### Video Transcript

Find the equation of the tangent to
the curve π₯ equals five sec π and π¦ equals five tan π at π equals π by
six.

To find the equation of a tangent,
we must begin by calculating its gradient. That, of course, is the value of
the derivative at that point. So weβre going to need to begin by
calculating the value of dπ¦ by dπ₯ when π is equal to π by six.

Well, of course, these are
parametric equations. Thereβs an equation for π₯ in terms
of π and an equation for π¦ in terms of π. We recall that, given two
parametric equations β π₯ is some function in π and π¦ is some other function in π
β we can find dπ¦ by dπ₯ by dividing dπ¦ by dπ by dπ₯ by dπ. So we see weβre going to need to
begin by differentiating each of our functions with respect to π. Weβll use the general result for
the derivative of sec of π₯ and tan of π₯ to do so.

The derivative of sec of π₯ is sec
π₯ tan π₯. And the derivative of tan π₯ is sec
squared π₯. This means that dπ₯ by dπ is five
sec π tan π. And then dπ¦ by dπ is five sec
squared π. dπ¦ by dπ₯ is the quotient to these. Itβs five sec squared π divided by
five sec π tan π. And of course, we can simplify by
dividing through by five and by sec π. We then recall that sec π is the
same as one over cos π. We then recall that sec π is the
same as one over cos π. And weβre going to be dividing this
by tan π, or dividing by sin π over cos π.

Now dividing by a fraction is the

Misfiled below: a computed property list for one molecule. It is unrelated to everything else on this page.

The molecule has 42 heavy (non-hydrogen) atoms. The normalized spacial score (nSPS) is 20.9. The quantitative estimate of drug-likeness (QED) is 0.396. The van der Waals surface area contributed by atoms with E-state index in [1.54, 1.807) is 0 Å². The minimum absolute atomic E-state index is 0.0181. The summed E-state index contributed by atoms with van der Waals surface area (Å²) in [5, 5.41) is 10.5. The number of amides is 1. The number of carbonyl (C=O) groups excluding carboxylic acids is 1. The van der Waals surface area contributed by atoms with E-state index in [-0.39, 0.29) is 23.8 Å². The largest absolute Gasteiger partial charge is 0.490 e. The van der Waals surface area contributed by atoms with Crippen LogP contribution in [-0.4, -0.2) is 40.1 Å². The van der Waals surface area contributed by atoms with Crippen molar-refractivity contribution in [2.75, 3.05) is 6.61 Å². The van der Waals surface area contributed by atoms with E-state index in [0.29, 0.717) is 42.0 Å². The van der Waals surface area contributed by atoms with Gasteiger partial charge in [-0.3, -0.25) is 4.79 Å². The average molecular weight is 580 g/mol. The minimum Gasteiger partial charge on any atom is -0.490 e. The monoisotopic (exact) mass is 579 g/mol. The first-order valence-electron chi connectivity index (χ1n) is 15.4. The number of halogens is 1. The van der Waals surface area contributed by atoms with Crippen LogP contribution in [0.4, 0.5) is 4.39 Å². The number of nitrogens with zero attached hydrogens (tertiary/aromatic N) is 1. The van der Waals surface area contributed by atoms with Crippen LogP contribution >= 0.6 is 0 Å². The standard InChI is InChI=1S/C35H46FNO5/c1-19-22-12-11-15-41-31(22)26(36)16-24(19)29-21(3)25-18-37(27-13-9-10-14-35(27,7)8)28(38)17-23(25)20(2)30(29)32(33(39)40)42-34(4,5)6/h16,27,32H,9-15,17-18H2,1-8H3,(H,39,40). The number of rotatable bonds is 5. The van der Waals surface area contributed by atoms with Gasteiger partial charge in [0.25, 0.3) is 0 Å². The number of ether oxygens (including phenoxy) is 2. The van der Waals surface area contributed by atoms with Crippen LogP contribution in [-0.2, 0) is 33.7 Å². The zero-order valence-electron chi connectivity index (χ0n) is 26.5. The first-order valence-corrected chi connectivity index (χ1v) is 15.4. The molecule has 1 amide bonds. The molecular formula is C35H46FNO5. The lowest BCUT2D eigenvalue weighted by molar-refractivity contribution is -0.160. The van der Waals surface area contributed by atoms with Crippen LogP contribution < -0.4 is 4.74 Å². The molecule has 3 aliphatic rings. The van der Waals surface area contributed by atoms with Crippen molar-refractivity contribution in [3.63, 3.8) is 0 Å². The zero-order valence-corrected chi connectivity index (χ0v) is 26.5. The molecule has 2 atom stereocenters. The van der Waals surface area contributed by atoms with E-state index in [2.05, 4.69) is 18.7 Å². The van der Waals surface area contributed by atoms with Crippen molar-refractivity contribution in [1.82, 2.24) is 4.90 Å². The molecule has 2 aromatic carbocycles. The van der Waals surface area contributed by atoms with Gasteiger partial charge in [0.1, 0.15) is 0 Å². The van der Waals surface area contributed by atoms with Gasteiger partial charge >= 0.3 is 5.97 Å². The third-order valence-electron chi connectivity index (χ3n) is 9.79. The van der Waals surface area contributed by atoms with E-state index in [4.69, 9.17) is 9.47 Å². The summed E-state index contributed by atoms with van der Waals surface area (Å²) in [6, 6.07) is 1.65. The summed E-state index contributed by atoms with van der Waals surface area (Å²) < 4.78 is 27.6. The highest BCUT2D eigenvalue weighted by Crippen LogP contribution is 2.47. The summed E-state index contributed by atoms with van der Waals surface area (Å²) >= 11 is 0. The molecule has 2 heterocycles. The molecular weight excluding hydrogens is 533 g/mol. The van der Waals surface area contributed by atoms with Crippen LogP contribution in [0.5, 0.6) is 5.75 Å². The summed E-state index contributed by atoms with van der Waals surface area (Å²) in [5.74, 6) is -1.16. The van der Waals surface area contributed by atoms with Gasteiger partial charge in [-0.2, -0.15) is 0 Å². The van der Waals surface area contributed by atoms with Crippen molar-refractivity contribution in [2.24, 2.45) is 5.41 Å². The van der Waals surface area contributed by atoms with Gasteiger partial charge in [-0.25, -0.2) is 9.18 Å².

same as multiplying by the reciprocal of that fraction. So weβre going to be multiplying
one over cos π by cos π over sin π. And thatβs great because we have a
little more canceling to do. Weβve now fully simplified the
expression for the derivative of π¦ with respect π₯. Itβs one over sin π. We might write that as csc π.

Remember, we were looking to find
the value of the gradient of the tangent at π equals π by six. So letβs work out dπ¦ by dπ₯ when
π is π by six. Thatβs one over sin of π by
six. And since sin of π by six is
one-half, we find the gradient of the tangent to be two.

Now that we have the gradient to
the curve, letβs clear some space and see what else we need. The equation of a straight line
with the gradient of π that passes through a point with Cartesian coordinates π₯
one, π¦ one is π¦ minus π¦ one equals π times π₯ minus π₯ one. We quite clearly know the value of
π. But we donβt have an
π₯π¦-coordinate we can use.

But by substituting π equals π by
six into each of our original equations, weβll find the coordinate of the point
where the tangent meets the curve. We get π₯ equals five sec of π by
six. And actually thatβs 10 root three
over three. And then we get π¦ to be equal to
five tan of π by six. And thatβs five root three over
three.

Substituting what we have into our
formula for the equation of a straight line, and we get π¦ minus five root three
over three equals two times π₯ minus 10 root three over three. When we distribute the parentheses,
we get two π₯ minus 20 root three over three on the right-hand side. We rearrange by subtracting two π₯
and adding 20 root three over three to both sides to find the equation to be π¦
minus two π₯ plus 15 root three over three equals zero.

All thatβs left is for us to
simplify our fraction. And when we do, we find the
equation of the tangent to our curve when π is equal to π by six to be π¦ minus
two π₯ plus five root three equals zero.